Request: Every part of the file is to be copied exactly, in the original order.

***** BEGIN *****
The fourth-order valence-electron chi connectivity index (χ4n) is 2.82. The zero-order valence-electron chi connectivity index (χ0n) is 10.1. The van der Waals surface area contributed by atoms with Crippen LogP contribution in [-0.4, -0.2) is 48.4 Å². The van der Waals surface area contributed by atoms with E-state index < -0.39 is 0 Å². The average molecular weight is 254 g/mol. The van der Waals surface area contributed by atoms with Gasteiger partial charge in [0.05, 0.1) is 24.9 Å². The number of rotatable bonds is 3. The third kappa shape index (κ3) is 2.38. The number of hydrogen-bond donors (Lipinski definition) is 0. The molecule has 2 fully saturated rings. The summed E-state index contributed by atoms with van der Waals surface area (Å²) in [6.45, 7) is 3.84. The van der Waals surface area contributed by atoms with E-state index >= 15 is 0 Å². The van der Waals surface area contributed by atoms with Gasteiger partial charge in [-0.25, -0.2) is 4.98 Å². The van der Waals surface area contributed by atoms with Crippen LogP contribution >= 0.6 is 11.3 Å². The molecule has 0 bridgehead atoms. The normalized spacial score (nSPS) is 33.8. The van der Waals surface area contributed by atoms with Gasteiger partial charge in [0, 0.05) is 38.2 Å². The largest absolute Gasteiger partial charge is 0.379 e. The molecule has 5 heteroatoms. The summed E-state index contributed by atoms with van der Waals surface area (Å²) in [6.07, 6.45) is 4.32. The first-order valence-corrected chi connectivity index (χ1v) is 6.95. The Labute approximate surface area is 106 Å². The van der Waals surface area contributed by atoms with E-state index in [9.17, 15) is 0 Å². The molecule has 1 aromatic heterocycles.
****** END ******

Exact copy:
The fourth-order valence-electron chi connectivity index (χ4n) is 2.82. The zero-order valence-electron chi connectivity index (χ0n) is 10.1. The van der Waals surface area contributed by atoms with Crippen LogP contribution in [-0.4, -0.2) is 48.4 Å². The van der Waals surface area contributed by atoms with E-state index < -0.39 is 0 Å². The average molecular weight is 254 g/mol. The van der Waals surface area contributed by atoms with Gasteiger partial charge in [0.05, 0.1) is 24.9 Å². The number of rotatable bonds is 3. The third kappa shape index (κ3) is 2.38. The number of hydrogen-bond donors (Lipinski definition) is 0. The molecule has 2 fully saturated rings. The summed E-state index contributed by atoms with van der Waals surface area (Å²) in [6.45, 7) is 3.84. The van der Waals surface area contributed by atoms with E-state index >= 15 is 0 Å². The van der Waals surface area contributed by atoms with Gasteiger partial charge in [-0.25, -0.2) is 4.98 Å². The van der Waals surface area contributed by atoms with Crippen LogP contribution >= 0.6 is 11.3 Å². The molecule has 0 bridgehead atoms. The normalized spacial score (nSPS) is 33.8. The van der Waals surface area contributed by atoms with Gasteiger partial charge in [0, 0.05) is 38.2 Å². The largest absolute Gasteiger partial charge is 0.379 e. The molecule has 5 heteroatoms. The summed E-state index contributed by atoms with van der Waals surface area (Å²) in [6.07, 6.45) is 4.32. The first-order valence-corrected chi connectivity index (χ1v) is 6.95. The Labute approximate surface area is 106 Å². The van der Waals surface area contributed by atoms with E-state index in [9.17, 15) is 0 Å². The molecule has 1 aromatic heterocycles.